What would happen if during Lent, we made a conscious, intentional, purposeful attempt to lay down our swords and turn them into plowshares? What would it be like if we decided to provoke one another for good not for a fight? And maybe you say, we are not fighting. Great. Are you provoking one another for good?  There is a difference in not “fighting” and not provoking one another in love and good deeds. It’s called indifference. We may not be “fighting” but we can sure be indifferent to one another.  
To provoke one another to love and good deeds means we must be in community with one another and you can’t be in community with one another if you are indifferent toward each other. What if we became intentional in building relationships with those who are “different” than us, who see things different, who look different, and who have a different perspective or societal label than we do? If there is one attribute of Christ, we need to emulate more it is his penchant for reaching across all societal labels to touch people with the love and grace of God. We see it time and time again in the scriptures.  He wasn’t indifferent to anyone. He didn’t stick to his own kind. He struck up conversations and relationships with the least, last, and lost. He entered the homes of and ate with sinners. He touched lepers. He granted new life to thieves, prostitutes, and the demon possessed. Oh, yes, and don’t forget the grace offered to we sinners.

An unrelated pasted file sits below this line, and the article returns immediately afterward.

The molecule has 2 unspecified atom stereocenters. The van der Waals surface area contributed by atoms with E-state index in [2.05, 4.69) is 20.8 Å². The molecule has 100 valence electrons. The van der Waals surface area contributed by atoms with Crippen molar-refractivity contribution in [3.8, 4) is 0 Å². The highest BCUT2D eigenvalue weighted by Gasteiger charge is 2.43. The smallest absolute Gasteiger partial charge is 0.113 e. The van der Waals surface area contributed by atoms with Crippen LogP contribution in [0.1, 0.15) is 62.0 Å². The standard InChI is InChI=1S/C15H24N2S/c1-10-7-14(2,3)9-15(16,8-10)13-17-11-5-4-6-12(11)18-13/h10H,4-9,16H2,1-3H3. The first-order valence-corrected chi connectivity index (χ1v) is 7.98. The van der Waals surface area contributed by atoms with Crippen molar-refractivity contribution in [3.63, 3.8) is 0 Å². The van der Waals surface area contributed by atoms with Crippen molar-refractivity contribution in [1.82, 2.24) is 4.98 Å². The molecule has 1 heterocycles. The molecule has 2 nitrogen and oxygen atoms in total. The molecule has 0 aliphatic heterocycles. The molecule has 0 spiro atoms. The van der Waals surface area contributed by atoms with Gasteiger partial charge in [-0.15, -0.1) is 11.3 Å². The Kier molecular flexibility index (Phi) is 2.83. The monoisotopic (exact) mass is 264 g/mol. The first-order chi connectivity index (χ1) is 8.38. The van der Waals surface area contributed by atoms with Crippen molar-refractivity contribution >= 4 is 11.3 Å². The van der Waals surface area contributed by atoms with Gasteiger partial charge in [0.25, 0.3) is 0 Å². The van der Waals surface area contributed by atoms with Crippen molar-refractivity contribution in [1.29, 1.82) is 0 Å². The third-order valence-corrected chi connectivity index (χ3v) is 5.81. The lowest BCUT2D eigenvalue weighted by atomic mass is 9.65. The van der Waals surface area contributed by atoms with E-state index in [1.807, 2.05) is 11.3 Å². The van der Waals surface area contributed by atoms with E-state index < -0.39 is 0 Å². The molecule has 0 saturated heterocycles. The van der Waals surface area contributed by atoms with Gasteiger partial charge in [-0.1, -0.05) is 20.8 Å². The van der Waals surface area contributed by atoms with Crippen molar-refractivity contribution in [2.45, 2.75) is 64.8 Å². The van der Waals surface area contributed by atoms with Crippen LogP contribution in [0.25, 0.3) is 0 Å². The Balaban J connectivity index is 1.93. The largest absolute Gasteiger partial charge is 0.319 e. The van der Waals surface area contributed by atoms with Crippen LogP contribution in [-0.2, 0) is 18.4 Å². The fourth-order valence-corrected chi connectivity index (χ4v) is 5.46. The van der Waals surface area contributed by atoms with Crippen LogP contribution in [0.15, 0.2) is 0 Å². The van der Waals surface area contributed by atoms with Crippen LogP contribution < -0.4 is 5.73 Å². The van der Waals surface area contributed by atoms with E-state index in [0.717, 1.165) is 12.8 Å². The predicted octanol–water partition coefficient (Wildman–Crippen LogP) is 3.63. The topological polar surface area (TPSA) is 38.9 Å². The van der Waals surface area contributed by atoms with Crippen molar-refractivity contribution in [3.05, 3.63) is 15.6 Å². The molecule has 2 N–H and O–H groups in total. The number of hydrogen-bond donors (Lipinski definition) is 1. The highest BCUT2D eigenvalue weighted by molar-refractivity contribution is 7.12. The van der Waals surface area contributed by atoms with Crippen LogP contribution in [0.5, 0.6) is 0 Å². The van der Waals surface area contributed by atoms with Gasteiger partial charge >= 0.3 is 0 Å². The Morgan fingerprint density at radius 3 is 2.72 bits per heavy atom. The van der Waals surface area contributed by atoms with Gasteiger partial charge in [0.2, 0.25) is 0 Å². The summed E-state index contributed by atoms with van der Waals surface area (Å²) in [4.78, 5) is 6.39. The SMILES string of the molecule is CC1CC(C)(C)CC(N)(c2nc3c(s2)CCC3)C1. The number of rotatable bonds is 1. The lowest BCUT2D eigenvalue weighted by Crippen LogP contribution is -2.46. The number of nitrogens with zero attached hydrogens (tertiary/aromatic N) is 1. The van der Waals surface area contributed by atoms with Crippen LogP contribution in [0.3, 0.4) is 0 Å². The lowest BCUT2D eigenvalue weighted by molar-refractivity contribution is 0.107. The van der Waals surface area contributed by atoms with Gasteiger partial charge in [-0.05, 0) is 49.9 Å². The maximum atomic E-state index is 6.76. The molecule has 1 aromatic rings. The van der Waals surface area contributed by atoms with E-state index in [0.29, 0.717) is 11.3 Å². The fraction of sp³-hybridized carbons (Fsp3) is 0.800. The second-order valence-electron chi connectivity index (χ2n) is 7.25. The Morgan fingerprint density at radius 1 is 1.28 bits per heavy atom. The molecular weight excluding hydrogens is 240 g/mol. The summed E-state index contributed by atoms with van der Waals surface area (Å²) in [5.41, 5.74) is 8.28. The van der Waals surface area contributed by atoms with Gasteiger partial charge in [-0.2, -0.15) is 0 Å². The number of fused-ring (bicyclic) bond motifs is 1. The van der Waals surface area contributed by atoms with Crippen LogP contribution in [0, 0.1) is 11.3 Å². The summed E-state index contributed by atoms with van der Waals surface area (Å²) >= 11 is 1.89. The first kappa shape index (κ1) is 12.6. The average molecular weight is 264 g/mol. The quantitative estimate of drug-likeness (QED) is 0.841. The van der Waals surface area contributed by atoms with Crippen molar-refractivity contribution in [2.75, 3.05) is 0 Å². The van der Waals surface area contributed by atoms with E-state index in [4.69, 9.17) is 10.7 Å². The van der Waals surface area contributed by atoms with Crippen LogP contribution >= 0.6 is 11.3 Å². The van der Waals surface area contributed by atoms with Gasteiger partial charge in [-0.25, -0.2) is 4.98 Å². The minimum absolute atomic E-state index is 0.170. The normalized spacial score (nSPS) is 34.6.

What if we focused on provoking, stimulating, spurring on, motivating, sparking one another in a good way?  Would we see a difference in our world and even in ourselves? Maybe that is part of our problem, we are wrestling with ourselves. Maybe we know we need to do more to love and encourage, but we don’t want to.  Of course, in some ways, we are supposed to wrestle with ourselves in Lent. We are supposed to examine ourselves against the example of Christ and measure where we are in our walk with Christ.  
I believe the world is desperate to see us as the Church provokes one another to love and good deeds. People see enough of the opposite already. We may not incite a radical transformation, but we can start one moment and one person at a time as we build relationships and build community where we live. We may lose a little bit of our ourselves in the process and maybe we need to. But what we don’t want is to lose the witness of the love and grace expressed to the world in Christ. Our world is hurting, broken, and fractured. I believe a little provoking one another to love and good deeds is just the remedy we need.  
Prayer: God, help us see ourselves and see others as you see us, not as labels, opponents, or adversaries. Help us build each other up, not build walls that separate us from each other. May your Holy Spirit work in us to begin even in simple ways, living and loving as Christ did. The world needs that witness and it needs us to be positive witnesses whose witness matches Christ and does not mirror the world’s. In Christ’s name, Amen.